I created a 10-week lesson plan for beginning singers. So far, I have recorded videos for 3-weeks, with more to follow. I use a Flip video camera – it records REALLY well into Quicktime file format, with good audio, and is easy to manage. I started with a Flip Mino HD (which costs slightly more than the Ultra HD, but is more compact), but the zoom on the Mino isn’t available until AFTER recording has started, the battery is only chargeable through the USB on my computer, and the one hour record time ended up not being sufficient. I now use the Ultra HD because it has a 2-hour record time, I can set the zoom before I start recording (it’s more mechanical), and the rechargeable batteries can be replaced with standard AA. My only dislike of the Flip Ultra is that the battery level indicator doesn’t show until the battery is almost out, so I’m never sure if the camera is charged or not.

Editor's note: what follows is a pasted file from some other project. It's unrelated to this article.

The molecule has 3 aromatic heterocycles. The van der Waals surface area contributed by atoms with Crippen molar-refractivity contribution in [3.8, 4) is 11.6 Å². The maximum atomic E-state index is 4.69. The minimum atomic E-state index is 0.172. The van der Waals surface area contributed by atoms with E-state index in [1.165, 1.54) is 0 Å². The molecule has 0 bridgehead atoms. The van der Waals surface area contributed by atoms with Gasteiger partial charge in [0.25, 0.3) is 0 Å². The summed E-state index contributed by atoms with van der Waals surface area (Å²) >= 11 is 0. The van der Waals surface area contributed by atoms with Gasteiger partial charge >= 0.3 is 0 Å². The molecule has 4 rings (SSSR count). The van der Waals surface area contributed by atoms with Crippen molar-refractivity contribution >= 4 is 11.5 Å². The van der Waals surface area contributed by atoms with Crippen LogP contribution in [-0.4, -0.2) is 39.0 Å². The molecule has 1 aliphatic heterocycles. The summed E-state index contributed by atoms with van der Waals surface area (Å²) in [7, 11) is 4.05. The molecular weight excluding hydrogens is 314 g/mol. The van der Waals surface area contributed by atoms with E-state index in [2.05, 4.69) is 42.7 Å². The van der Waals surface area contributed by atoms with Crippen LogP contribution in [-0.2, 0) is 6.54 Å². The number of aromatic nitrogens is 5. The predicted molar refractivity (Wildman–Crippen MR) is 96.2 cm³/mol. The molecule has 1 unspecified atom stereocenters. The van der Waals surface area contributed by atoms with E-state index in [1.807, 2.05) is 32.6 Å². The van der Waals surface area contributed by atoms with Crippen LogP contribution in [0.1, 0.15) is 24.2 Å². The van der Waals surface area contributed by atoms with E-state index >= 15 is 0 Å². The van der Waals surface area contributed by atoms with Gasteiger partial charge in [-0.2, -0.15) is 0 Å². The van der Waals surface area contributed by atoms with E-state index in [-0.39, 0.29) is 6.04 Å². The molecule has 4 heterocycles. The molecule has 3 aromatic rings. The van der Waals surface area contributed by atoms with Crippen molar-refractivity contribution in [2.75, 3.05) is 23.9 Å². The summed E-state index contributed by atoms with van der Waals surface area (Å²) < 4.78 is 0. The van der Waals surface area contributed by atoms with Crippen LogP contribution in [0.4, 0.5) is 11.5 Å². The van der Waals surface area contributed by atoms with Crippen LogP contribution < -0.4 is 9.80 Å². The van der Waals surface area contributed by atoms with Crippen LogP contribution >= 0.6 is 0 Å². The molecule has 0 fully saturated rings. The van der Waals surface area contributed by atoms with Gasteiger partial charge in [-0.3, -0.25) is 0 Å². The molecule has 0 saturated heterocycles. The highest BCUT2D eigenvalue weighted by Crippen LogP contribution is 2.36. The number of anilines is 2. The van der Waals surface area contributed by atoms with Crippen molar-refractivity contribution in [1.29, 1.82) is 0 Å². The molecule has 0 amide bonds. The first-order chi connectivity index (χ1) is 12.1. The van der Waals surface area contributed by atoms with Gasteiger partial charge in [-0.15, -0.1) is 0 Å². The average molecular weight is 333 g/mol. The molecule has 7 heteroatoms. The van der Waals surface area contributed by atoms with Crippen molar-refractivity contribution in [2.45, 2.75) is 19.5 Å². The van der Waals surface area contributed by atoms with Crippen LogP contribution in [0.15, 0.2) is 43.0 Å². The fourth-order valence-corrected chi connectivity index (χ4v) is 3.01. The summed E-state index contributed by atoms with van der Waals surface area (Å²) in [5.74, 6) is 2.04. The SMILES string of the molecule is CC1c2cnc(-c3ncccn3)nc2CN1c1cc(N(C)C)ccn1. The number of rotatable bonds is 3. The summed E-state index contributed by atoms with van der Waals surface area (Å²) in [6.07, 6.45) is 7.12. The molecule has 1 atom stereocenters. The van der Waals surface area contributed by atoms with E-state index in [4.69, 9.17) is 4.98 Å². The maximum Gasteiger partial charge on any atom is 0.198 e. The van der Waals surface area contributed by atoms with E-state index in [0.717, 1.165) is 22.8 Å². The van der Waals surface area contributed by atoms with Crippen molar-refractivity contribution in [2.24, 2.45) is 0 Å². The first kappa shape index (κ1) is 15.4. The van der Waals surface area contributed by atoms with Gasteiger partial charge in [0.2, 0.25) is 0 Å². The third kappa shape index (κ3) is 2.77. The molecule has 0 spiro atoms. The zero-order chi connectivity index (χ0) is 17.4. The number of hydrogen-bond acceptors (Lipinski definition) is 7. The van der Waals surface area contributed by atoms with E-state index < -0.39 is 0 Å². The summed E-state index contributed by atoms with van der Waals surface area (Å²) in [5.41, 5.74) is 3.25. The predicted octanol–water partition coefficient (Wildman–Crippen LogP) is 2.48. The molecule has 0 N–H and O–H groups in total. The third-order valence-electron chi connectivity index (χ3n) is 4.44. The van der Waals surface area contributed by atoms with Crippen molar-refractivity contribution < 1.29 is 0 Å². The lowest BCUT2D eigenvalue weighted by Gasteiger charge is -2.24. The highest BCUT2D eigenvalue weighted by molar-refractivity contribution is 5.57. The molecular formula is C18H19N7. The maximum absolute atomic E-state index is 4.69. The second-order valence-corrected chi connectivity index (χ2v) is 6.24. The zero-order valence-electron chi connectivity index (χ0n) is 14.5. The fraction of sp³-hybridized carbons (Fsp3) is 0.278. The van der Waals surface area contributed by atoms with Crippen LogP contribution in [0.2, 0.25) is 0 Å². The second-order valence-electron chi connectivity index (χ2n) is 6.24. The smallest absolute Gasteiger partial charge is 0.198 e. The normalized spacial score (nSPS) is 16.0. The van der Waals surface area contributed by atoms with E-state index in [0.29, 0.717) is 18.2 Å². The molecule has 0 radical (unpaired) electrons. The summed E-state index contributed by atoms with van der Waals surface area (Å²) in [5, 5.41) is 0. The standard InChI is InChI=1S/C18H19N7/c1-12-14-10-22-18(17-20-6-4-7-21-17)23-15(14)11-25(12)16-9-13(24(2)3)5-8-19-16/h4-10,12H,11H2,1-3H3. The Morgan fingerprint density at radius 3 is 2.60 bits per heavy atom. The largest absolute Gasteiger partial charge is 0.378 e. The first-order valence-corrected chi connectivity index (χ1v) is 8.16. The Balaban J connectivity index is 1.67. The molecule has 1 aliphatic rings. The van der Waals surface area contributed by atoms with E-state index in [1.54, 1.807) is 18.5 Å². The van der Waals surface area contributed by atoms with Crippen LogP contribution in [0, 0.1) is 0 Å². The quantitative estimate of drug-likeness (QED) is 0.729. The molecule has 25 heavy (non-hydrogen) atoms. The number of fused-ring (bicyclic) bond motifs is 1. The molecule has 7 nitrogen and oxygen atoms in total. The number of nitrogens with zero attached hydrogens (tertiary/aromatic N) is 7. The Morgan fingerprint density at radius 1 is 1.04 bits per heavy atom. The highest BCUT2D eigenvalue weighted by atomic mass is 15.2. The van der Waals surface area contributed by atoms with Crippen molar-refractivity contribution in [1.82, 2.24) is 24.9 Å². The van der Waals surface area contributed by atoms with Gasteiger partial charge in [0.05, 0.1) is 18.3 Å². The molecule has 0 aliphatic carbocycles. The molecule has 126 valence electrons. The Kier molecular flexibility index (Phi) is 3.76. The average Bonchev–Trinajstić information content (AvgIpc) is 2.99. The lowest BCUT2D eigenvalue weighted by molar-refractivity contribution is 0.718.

After recording, I edit the file in QuickTimePro and then upload it to the Ashbury Music Hall site. Once on the site, the video is available to be placed into any lesson plan that I wish to create. I have created a “Master lesson Plan” of lessons. I can, at any point, copy the entire lesson and create a new one. This allows me to add/delete sections and customize it for each student – it is then renamed for the student and, once registered, the student receives a private URL for them to access the information.